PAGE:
“It’s a sengi,” he said.

“No way,” Heritage replied.

“See? I told you,” Rayaleh said. “They’re all over the place here.”

Rathbun noted its tufted tail at first glance, and Heritage checked its incisors. From these indicators, the team was all but certain it had a Somali sengi. Science is a patient discipline, and it would take further analysis to say for sure, but that didn’t stop a sense of excitement that now, finally, missing data could be gathered—things like the Somali sengi’s habitat and diet and distribution.

“I can’t believe it,” Rathbun said. “I’ve never seen one before.”

Not long after Rathbun and Heritage returned to the States, the first DNA analysis came in, which indicated at the very least that this sengi belonged in its own genus. Heritage and Rathbun put off saying with certainty that it was a Somali sengi until the data were more complete, and Rathbun’s sentiment was that he’d be happy to be surprised. Yet a few weeks after returning to California, he became ill with metastatic melanoma, and died in April 2019.

Rathbun was easy to work with, says Heritage, a scientist to whom fieldwork came naturally and who made expeditions fun, razzing colleagues and even “playing chicken” with a camel at one point during the Djibouti trip. Heritage is in contact with his widow, Lynn Dorsey Rathbun, who has told him that bringing this missing species back into the realm of science was the perfect end to Rathbun’s life’s work. Indeed, when the Somali sengi was reclassified into a new genus, it was named Galegeeska: Gale- for Galen; geeska for the Horn of Africa.

This expedition was a win for Djibouti, too, Rayaleh says. Djiboutians don’t tend to know the true taxonomy or conservation status of the species around them, for one, and as a result of his team’s fieldwork, one long-“missing” creature is returning to the scientific community. A former French colony, Djibouti has only been independent since 1977 (Rayaleh was seventeen), and historically it’s been negatively stereotyped or useful only to world powers as military barracks and bases, he says. Yet this discovery highlights biodiversity in Rayaleh’s homeland, where he hopes a new generation will answer the call of ecology and conservation. “Natural history research in Djibouti is an important step in my country’s renaissance,” Rayaleh says.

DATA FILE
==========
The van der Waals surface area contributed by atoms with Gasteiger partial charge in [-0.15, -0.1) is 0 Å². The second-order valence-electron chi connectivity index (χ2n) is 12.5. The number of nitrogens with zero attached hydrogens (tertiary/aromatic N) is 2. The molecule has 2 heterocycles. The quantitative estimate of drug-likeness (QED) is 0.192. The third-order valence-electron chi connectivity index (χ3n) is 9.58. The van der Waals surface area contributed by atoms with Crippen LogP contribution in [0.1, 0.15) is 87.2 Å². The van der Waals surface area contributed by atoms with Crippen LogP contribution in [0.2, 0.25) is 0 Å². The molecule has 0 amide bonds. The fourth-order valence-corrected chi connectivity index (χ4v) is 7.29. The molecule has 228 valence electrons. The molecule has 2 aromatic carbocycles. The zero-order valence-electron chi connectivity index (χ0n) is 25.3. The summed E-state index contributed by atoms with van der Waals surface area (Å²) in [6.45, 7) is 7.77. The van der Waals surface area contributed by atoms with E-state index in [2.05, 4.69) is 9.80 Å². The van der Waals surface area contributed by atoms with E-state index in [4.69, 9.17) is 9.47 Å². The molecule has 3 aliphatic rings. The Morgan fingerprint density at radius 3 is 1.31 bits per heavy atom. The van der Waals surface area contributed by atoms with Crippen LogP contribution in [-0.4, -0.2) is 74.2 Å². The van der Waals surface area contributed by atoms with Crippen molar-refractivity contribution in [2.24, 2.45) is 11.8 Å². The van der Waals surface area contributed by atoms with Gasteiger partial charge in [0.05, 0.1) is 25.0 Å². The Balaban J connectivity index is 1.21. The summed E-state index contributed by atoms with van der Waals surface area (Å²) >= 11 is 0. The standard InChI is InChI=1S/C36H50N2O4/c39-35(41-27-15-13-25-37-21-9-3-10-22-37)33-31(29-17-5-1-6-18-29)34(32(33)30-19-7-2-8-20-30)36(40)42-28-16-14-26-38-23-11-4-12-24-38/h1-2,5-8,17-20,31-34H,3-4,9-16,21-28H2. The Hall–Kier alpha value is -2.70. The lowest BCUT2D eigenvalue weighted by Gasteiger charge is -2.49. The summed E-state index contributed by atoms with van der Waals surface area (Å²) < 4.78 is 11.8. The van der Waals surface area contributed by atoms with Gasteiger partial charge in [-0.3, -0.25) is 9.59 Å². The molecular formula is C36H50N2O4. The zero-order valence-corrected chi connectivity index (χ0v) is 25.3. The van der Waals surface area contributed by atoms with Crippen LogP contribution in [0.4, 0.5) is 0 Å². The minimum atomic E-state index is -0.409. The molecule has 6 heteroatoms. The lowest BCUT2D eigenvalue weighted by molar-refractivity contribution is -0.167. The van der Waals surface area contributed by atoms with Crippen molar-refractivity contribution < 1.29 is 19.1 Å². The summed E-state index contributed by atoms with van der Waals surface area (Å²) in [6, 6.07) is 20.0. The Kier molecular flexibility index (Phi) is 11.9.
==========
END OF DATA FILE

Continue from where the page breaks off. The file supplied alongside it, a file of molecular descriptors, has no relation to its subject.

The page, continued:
And then there’s widespread media coverage. The Somali sengi is a furball with big eyes, round ears, a tufted tail, and a funky little trunk. It’s cute. People tweet about it, Rayaleh says. They draw cartoons of it. It’s a positive, scientific story about Djibouti, which has been a long time coming.

Since the Djalelo expedition, he has traveled to Durham and met with Duke Lemur Center director Greg Dye, Division of Fossil Primates curator Borths, and—of course—Heritage. Rayaleh’s next step is discussing the future of Djiboutian fieldwork with the Duke Lemur Center, Smithsonian, and other American institutions.

“I am not young, and we need the young generation to continue the same thing I am doing now,” he says.

In that moment, in February 2019, Rathbun, Heritage, Rayaleh, and Awaleh had in their trap what would turn out to be the Somali sengi, which had not been documented in the wild in more than five decades. They could only celebrate for so long, because there were ninety-nine traps still out on the hillside, and these needed checking before the fierce Djalelo sun hit their aluminum frames. (“Then you’re baking animals. And that’s not cool,” says Heritage).

So, the team put the first trap in the shade of the Land Cruiser, found the preselected spot on the horizon, walked ten paces to the next trap, and peeked inside.